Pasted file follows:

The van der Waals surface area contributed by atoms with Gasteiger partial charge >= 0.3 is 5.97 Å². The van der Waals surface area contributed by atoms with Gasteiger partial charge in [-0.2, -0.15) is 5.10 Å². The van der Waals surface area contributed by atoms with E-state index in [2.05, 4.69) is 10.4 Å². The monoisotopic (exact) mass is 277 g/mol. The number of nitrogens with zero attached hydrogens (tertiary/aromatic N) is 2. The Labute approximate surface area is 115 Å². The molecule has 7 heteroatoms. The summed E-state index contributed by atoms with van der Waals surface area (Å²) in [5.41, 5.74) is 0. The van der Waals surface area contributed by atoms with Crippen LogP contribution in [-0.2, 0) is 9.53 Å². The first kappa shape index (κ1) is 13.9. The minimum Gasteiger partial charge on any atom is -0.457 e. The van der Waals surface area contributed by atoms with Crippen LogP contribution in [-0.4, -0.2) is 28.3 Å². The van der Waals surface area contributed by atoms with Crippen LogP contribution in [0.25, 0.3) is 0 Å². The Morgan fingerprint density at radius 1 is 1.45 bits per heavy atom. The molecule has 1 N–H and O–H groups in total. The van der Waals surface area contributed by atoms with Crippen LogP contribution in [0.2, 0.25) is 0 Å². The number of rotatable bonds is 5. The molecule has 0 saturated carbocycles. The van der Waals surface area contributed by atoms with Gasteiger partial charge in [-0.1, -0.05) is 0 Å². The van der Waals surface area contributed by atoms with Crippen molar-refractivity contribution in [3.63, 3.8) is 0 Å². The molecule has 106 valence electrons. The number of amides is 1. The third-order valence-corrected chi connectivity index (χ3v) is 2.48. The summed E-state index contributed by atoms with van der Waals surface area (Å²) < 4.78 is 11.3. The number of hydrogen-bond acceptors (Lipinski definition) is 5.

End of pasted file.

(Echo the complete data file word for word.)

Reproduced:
The van der Waals surface area contributed by atoms with Gasteiger partial charge >= 0.3 is 5.97 Å². The van der Waals surface area contributed by atoms with Gasteiger partial charge in [-0.2, -0.15) is 5.10 Å². The van der Waals surface area contributed by atoms with E-state index in [2.05, 4.69) is 10.4 Å². The monoisotopic (exact) mass is 277 g/mol. The number of nitrogens with zero attached hydrogens (tertiary/aromatic N) is 2. The Labute approximate surface area is 115 Å². The molecule has 7 heteroatoms. The summed E-state index contributed by atoms with van der Waals surface area (Å²) in [5.41, 5.74) is 0. The van der Waals surface area contributed by atoms with Crippen LogP contribution in [-0.2, 0) is 9.53 Å². The first kappa shape index (κ1) is 13.9. The minimum Gasteiger partial charge on any atom is -0.457 e. The van der Waals surface area contributed by atoms with Crippen LogP contribution in [-0.4, -0.2) is 28.3 Å². The van der Waals surface area contributed by atoms with Crippen LogP contribution in [0.25, 0.3) is 0 Å². The Morgan fingerprint density at radius 1 is 1.45 bits per heavy atom. The molecule has 1 N–H and O–H groups in total. The van der Waals surface area contributed by atoms with Crippen LogP contribution in [0.2, 0.25) is 0 Å². The number of rotatable bonds is 5. The molecule has 0 saturated carbocycles. The van der Waals surface area contributed by atoms with Gasteiger partial charge in [-0.1, -0.05) is 0 Å². The van der Waals surface area contributed by atoms with Crippen molar-refractivity contribution in [3.63, 3.8) is 0 Å². The molecule has 106 valence electrons. The number of amides is 1. The third-order valence-corrected chi connectivity index (χ3v) is 2.48. The summed E-state index contributed by atoms with van der Waals surface area (Å²) < 4.78 is 11.3. The number of hydrogen-bond acceptors (Lipinski definition) is 5.